Crime Scene Examiner:You will work whenever a crime occurs.Your schedule is going to be crazy.You will always be getting called into work, a crime occurs almost every 5 seconds around the world.Thats a lot of crime. You also work day and night, and if you get called into work on a holiday you have to go no matter what you can’t say no, or you could lose your job. You also have to deal with dead bodies and gross deaths, and the pay is not really that great.
A crime scene investigator is the individual who arrives at a crime scene and not only searches and preserves evidence located on the crime scene, but also sends off evidence that may assist in determining the identity of victims and murders to the appropriate personnel. This individual implements several of methods in order to gather the appropriate evidence. Some of the ways that they gather the evidence is by lifting fingerprints, gathering blood, gathering saliva, gathering any hand written documents, taking photos of tattoos, gathering teeth, gathering hair and so much more. These individuals truly play a huge role in the discovery of the individual’s identity. Although crime scene investigators carry an important role in gathering data it is also important to look at what methods are used and how they can lead to the discovery of a deceased individual’s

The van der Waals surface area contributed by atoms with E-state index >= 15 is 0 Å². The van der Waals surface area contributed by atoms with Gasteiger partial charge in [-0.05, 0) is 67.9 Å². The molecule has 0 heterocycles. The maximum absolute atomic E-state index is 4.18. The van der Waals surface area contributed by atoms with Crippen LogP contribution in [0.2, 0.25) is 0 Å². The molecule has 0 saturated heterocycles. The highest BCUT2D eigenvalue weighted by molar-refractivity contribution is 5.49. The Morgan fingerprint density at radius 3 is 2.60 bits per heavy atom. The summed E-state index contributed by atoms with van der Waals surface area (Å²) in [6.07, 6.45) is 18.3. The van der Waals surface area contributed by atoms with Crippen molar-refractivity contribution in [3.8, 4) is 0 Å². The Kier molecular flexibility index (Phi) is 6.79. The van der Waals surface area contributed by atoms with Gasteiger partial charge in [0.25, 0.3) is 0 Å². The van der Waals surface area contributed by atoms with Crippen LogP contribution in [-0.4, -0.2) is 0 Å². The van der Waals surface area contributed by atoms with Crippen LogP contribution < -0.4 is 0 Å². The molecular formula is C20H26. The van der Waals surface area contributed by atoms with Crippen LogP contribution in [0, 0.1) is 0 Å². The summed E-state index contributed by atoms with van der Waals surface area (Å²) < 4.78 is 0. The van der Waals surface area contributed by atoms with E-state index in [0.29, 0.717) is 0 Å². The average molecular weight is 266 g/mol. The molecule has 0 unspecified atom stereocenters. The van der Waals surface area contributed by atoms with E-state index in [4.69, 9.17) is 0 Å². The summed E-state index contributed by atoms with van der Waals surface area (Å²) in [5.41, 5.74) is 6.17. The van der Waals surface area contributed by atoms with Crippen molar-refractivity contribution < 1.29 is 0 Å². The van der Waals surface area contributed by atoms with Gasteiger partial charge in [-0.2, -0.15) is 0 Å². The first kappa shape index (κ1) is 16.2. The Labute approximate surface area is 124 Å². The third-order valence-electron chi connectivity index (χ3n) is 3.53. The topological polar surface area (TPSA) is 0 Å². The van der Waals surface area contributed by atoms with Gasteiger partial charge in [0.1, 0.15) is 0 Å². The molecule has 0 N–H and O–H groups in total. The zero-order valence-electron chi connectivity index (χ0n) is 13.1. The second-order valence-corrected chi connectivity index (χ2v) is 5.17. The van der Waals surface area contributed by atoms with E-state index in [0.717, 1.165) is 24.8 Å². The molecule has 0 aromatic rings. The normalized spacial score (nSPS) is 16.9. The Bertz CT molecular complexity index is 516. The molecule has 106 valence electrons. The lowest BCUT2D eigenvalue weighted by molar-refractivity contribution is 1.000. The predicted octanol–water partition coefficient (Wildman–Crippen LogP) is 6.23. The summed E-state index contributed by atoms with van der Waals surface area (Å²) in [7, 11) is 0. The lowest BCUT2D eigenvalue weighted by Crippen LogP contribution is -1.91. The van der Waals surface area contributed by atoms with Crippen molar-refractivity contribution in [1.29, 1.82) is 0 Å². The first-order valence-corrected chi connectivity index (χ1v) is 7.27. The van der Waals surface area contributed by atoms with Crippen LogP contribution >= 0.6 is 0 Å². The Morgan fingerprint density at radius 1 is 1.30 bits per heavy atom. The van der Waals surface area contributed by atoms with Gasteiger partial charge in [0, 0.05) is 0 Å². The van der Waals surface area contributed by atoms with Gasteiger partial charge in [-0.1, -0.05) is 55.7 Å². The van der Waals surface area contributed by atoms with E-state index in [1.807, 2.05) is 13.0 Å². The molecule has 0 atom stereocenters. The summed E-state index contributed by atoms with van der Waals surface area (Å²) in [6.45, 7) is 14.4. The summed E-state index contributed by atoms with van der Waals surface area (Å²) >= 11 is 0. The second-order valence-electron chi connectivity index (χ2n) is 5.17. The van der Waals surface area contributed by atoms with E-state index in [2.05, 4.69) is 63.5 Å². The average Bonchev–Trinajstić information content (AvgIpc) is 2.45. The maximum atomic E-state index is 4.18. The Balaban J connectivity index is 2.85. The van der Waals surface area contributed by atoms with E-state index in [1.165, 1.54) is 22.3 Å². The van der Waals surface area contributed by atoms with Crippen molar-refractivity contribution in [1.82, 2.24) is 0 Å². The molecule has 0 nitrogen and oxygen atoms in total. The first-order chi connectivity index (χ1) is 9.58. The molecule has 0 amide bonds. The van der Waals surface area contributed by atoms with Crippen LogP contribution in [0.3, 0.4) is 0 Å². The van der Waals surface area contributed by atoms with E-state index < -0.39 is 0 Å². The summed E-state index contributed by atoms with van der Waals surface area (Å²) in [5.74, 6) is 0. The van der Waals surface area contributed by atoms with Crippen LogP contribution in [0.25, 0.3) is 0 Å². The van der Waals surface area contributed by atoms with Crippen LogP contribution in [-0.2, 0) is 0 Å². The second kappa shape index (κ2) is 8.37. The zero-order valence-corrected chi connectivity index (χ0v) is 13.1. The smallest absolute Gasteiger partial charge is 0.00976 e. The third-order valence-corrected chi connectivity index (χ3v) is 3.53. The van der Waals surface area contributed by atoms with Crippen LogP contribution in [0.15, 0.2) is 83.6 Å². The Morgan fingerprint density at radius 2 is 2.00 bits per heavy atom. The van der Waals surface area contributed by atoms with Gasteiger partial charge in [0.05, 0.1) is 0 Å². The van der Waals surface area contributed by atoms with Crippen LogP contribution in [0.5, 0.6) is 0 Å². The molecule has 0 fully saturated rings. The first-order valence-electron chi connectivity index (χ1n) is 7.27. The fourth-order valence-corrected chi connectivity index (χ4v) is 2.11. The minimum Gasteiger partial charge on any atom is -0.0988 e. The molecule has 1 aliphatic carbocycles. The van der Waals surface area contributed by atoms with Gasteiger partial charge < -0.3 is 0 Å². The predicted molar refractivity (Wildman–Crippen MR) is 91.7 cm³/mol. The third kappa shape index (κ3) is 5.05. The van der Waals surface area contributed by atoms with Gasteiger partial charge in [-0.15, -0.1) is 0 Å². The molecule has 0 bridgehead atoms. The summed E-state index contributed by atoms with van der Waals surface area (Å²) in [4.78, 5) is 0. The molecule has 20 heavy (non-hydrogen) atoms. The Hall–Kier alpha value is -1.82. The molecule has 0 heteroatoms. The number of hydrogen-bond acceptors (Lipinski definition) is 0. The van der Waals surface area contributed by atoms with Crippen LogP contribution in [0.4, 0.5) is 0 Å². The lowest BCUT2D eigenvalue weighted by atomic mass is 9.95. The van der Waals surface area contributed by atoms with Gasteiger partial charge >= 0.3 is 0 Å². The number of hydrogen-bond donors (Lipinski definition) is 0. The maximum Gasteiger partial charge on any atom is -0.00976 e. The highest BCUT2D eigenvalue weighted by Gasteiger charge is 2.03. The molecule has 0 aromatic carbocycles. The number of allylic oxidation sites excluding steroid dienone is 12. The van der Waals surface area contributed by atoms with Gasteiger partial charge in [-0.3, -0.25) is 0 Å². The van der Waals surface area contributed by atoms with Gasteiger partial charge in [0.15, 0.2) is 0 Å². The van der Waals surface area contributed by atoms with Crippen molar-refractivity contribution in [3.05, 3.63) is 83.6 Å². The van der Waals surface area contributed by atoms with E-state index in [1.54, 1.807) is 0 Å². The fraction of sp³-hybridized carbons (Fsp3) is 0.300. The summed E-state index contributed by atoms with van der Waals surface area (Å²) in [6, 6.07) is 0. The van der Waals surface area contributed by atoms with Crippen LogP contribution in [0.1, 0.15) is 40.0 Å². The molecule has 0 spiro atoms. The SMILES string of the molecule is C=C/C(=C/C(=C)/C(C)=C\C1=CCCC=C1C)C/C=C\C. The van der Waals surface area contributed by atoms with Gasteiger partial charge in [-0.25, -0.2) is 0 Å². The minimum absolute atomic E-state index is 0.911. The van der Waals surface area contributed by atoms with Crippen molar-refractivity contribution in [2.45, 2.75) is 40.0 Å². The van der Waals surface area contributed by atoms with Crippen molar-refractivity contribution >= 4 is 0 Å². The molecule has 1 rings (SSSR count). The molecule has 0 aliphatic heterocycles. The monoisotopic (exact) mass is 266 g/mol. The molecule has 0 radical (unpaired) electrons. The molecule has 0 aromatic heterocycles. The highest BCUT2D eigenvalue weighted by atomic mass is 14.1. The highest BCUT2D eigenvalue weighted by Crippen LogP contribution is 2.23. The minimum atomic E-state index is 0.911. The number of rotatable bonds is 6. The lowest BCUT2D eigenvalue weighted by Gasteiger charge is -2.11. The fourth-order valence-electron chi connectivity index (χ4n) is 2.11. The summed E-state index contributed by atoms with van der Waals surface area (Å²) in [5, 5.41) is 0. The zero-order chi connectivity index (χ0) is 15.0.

Crime scene investigators, also known as CSIs, have played an essential role in protecting citizens, by proving who is guilty, and who is innocent. CSIs use a large amount of Science and Math skills to solve crimes, resulting in a decent income. They are specialized in forensic science in order to examine crime scenes and recover important evidence (Career Cruising).